The St. Louis Blues reported coronavirus testing problems to the NHL on Wednesday, hours before Game 2 of their first-round playoff series in Denver against the Colorado Avalanche.
General Manager Doug Armstrong said the team “discovered discrepancies in COVID test results relating to multiple players” and was working with the NHL to address them. Both teams were expecting to play the second game of their series after Colorado won the opener Monday night.
An NHL spokesman said an update was expected later Wedesday afternoon.
The Blues took the ice for their pregame skate in Denver but canceled media sessions scheduled for Coach Craig Berube and players. Wingers Vladimir Tarasenko and Jaden Schwartz and goaltender Jordan Binnington were not on the ice with the rest of the team for the pregame skate.
St. Louis is the only one of the 16 playoff teams with any players on the NHL’s COVID-19 protocol list. Leading scorer David Perron has been on the list and unavailable since Saturday, defenseman Jake Walman since Friday and forward Nathan Walker since Thursday. Perron did not travel with the team for the first two games of the series against the Avalanche.
The team recently confirmed that Walman, who’s fully vaccinated, had tested positive for the virus after undergoing additional tests and was put in quarantine. Blues forward Zach Sanford was on the protocol list March 20-21 before further testing revealed a false positive.
The NHL began relaxing virus protocols last week for any team that had 85% or more of its traveling party fully vaccinated. The defending Stanley Cup champion Tampa Bay Lightning was the only team to confirm it has reached that threshold.
Washington center Evgeny Kuznetsov and goaltender Ilya Samsonov were unavailable from May 4-15 because of virus protocols. They were cleared to return to the ice Sunday but missed Game 2 of the Capitals’ first-round series against the Bruins on Monday. Game 3 was Wednesday night at Boston.
A total of 51 regular-season NHL games were postponed for virus-related reasons. Those postponements pushed back the original May 8 end date for the regular season, which didn’t wrap up until Wednesday afternoon as Calgary and Vancouver wrapped up their delayed schedules against each other.
The Blues, who won the Cup for the first time in franchise history in 2019, went into the playoff bubble last summer as a top contender and lost in the first round. Armstrong said roughly 20% of players had COVID-19 before the 2019-20 season resumed.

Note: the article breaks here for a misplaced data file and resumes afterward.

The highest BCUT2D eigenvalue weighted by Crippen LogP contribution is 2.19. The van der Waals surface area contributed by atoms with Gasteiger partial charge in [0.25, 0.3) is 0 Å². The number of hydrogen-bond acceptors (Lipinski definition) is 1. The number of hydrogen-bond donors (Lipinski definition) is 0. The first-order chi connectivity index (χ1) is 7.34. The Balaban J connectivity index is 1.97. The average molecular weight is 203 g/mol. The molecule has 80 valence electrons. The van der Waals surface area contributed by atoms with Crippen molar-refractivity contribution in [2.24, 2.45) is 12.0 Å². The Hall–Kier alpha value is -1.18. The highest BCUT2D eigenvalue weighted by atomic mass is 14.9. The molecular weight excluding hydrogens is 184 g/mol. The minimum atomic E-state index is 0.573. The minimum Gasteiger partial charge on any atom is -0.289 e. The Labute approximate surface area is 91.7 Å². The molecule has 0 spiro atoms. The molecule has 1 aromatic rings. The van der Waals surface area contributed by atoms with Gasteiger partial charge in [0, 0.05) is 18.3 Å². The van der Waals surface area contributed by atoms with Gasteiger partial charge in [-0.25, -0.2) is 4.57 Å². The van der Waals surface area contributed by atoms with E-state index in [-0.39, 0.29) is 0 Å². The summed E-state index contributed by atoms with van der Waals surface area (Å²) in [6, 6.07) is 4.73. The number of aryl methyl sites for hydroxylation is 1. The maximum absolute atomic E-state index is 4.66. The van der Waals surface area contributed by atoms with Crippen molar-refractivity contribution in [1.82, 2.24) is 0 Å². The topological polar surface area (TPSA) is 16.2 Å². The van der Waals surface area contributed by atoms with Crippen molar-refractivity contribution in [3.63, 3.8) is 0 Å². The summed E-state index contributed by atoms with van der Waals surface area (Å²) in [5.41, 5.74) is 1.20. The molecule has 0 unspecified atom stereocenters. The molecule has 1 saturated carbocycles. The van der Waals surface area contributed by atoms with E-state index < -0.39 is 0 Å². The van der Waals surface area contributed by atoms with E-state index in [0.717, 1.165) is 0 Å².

DEVILS: The New Jersey Devils hired former U.S. national team captain Meghan Duggan a manager of player development on Wednesday, making her the latest prominent women’s player to join an NHL team front office. Duggan joins fellow Americans Kendall Coyne Schofield and Cammi Granato and Canadian rivals Hayley Wickenheiser and Danielle Goyette in NHL coaching or management jobs.
Coyne Schofield joined Chicago in November as player development coach, Granato is a scout for Seattle and Goyette this week joined Toronto as director of player development when Wickenheiser was promoted to senior director in that department.
“It’s important and it’s exciting that a lot of these organizations are starting to see value in that diversity of experience, diversity of thought and perspective and what a variety of backgrounds can bring to an organization,” Duggan said by phone.
The Devils said Duggan will work with assistant general manager Dan MacKinnon in a variety of roles. Duggan expects to do “a lot of different things” in hockey operations and also get on the ice to help with skills training.
“Her successful track record as a teammate, leader, captain and driver of initiatives will be resources to all players in our organization,” GM Tom Fitzgerald said. “We look forward to her utilizing her perspective of the game, attention to detail and creative thinking to help our players reach their potential.”
Duggan retired in October and at 33 is older than every current player on the Devils roster. “Just coming out of the game myself, I can hopefully relate to some of the players in a variety of different ways,” she said.